Few artists were as authentic as Pimp C. Born Chad Butler, the rapper and producer earned his stripes with an unfiltered approach to music that, alongside Bun B as UGK, transformed the Port Arthur representative into an underground king. It’s why, eight years after his untimely death, he is still viewed as one of the most influential figures in rap. As the timeless saying goes, trill recognize trill.
Long Live the Pimp, a documentary that further explores the life of Pimp C, from his humble beginnings in Port Arthur to becoming a star for keeping it real on wax. “I understood that he was destined for something great,” Bun B says of his former UGK counterpart. “I was just like, you know what, I know I’m alright with this music shit, he real good with this music shit, I’ma hold my nigga down and see how far we can get.”
Many diehard fans and casual listeners alike can point to UGK’s appearance on Jay Z’s “Big Pimpin'” as a major moment for the duo, and with good reason. Not only was it their highest-charting song as a main or featured act, but it was anchored by Pimp’s scene-stealing eight-bar contribution that truly epitomized his trill demeanor. Interestingly enough, Pimp C was initially against hopping on the track, with producer Mr. Lee describing the iconic verse as a “freestyle” from the rapper. “Watch Jay Z perform that record now, he takes the music out and makes the whole crowd say it,” says Jermaine Dupri.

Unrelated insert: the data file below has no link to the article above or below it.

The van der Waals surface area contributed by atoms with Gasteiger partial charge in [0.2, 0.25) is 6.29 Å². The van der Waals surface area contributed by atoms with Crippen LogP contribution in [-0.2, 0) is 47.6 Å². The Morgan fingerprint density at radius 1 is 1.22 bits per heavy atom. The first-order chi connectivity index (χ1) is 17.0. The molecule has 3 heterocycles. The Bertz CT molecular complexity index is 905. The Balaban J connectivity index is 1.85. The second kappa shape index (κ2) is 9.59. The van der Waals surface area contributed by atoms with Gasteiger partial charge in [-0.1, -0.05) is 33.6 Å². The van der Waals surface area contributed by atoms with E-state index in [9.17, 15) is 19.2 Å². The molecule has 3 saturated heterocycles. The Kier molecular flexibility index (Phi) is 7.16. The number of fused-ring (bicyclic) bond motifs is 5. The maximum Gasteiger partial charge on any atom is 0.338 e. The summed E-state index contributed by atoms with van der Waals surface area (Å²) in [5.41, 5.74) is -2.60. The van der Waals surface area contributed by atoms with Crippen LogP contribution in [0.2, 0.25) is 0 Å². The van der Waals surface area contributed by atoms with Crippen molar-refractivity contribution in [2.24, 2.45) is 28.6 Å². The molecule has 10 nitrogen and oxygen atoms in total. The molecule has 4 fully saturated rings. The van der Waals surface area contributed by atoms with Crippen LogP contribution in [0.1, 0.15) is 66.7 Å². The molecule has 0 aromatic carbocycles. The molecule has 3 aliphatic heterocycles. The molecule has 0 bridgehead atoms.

Also detailed in the documentary is Pimp C’s incarceration in 2002 and how he attempted to unify the South following his release with “Knockin’ Doorz Down,” a record that highlighted issues between T.I. and Lil’ Flip, Paul Wall and Chamillionaire, and Z-Ro and Slim Thug. “One thing I liked about Pimp is he didn’t wait,” David Banner says. “He made it happen.”
Pimp C’s voice was much-needed in the game, which made his death in 2007 all the more tragic. “The whole city cried that day,” says DJ DMD, producer and childhood friend of the rapper. “When you lose someone like Pimp C, you lose a cultural bulletproof vest,” adds Bun B. “You lose somebody that was actually willing to stand up and take the bullet for the culture, that was willing to be honest and say the things that maybe people were afraid to say or that people didn’t want to hear.”
Chinara Butler, Mike Mo, Rico Wade, N.O. Joe, DJ Paul, Nas, Mike “5000” Watts, and countless others close to Pimp C reflect on his legacy and what he meant to the South and hip-hop at large. Watch the full Marcus A. Clarke-directed documentary above, and grab Pimp C’s posthumously released album, Long Live the Pimp, via Mass Appeal Records.
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